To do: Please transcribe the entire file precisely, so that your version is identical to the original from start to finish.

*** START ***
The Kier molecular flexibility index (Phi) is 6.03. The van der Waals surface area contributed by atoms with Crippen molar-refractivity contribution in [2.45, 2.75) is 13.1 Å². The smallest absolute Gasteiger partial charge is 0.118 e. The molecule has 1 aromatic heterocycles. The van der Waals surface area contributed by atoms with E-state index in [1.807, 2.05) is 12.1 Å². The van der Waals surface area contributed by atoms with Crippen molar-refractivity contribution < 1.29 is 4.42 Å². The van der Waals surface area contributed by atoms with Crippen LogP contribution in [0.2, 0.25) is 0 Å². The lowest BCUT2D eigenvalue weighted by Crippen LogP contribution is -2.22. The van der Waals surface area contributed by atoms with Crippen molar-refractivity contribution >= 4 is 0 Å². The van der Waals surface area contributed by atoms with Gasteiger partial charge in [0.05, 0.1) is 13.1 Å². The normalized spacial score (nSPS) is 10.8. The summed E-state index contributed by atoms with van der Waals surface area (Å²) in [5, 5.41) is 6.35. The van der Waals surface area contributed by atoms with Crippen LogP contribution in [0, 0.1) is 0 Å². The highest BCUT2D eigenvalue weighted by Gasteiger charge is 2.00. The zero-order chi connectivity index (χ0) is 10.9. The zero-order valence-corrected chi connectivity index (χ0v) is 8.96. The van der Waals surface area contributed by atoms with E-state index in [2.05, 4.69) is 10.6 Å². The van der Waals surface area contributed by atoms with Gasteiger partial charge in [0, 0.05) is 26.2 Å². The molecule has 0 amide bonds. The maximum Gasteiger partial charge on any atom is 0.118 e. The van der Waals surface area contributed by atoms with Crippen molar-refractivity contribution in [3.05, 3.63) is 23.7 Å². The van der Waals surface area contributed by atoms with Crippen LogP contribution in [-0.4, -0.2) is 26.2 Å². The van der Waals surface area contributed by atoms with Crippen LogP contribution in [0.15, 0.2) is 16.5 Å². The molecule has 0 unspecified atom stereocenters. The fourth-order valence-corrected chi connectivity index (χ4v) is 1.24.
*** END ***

The Kier molecular flexibility index (Phi) is 6.03. The van der Waals surface area contributed by atoms with Crippen molar-refractivity contribution in [2.45, 2.75) is 13.1 Å². The smallest absolute Gasteiger partial charge is 0.118 e. The molecule has 1 aromatic heterocycles. The van der Waals surface area contributed by atoms with E-state index in [1.807, 2.05) is 12.1 Å². The van der Waals surface area contributed by atoms with Crippen molar-refractivity contribution < 1.29 is 4.42 Å². The van der Waals surface area contributed by atoms with Crippen LogP contribution in [0.2, 0.25) is 0 Å². The lowest BCUT2D eigenvalue weighted by Crippen LogP contribution is -2.22. The van der Waals surface area contributed by atoms with Crippen molar-refractivity contribution >= 4 is 0 Å². The van der Waals surface area contributed by atoms with Gasteiger partial charge in [0.05, 0.1) is 13.1 Å². The normalized spacial score (nSPS) is 10.8. The summed E-state index contributed by atoms with van der Waals surface area (Å²) in [5, 5.41) is 6.35. The van der Waals surface area contributed by atoms with Crippen LogP contribution in [0, 0.1) is 0 Å². The highest BCUT2D eigenvalue weighted by Gasteiger charge is 2.00. The zero-order chi connectivity index (χ0) is 10.9. The zero-order valence-corrected chi connectivity index (χ0v) is 8.96. The van der Waals surface area contributed by atoms with E-state index in [2.05, 4.69) is 10.6 Å². The van der Waals surface area contributed by atoms with Gasteiger partial charge in [0, 0.05) is 26.2 Å². The molecule has 0 amide bonds. The maximum Gasteiger partial charge on any atom is 0.118 e. The van der Waals surface area contributed by atoms with Crippen molar-refractivity contribution in [3.05, 3.63) is 23.7 Å². The van der Waals surface area contributed by atoms with Crippen LogP contribution in [-0.4, -0.2) is 26.2 Å². The van der Waals surface area contributed by atoms with Crippen LogP contribution in [0.15, 0.2) is 16.5 Å². The molecule has 0 unspecified atom stereocenters. The fourth-order valence-corrected chi connectivity index (χ4v) is 1.24.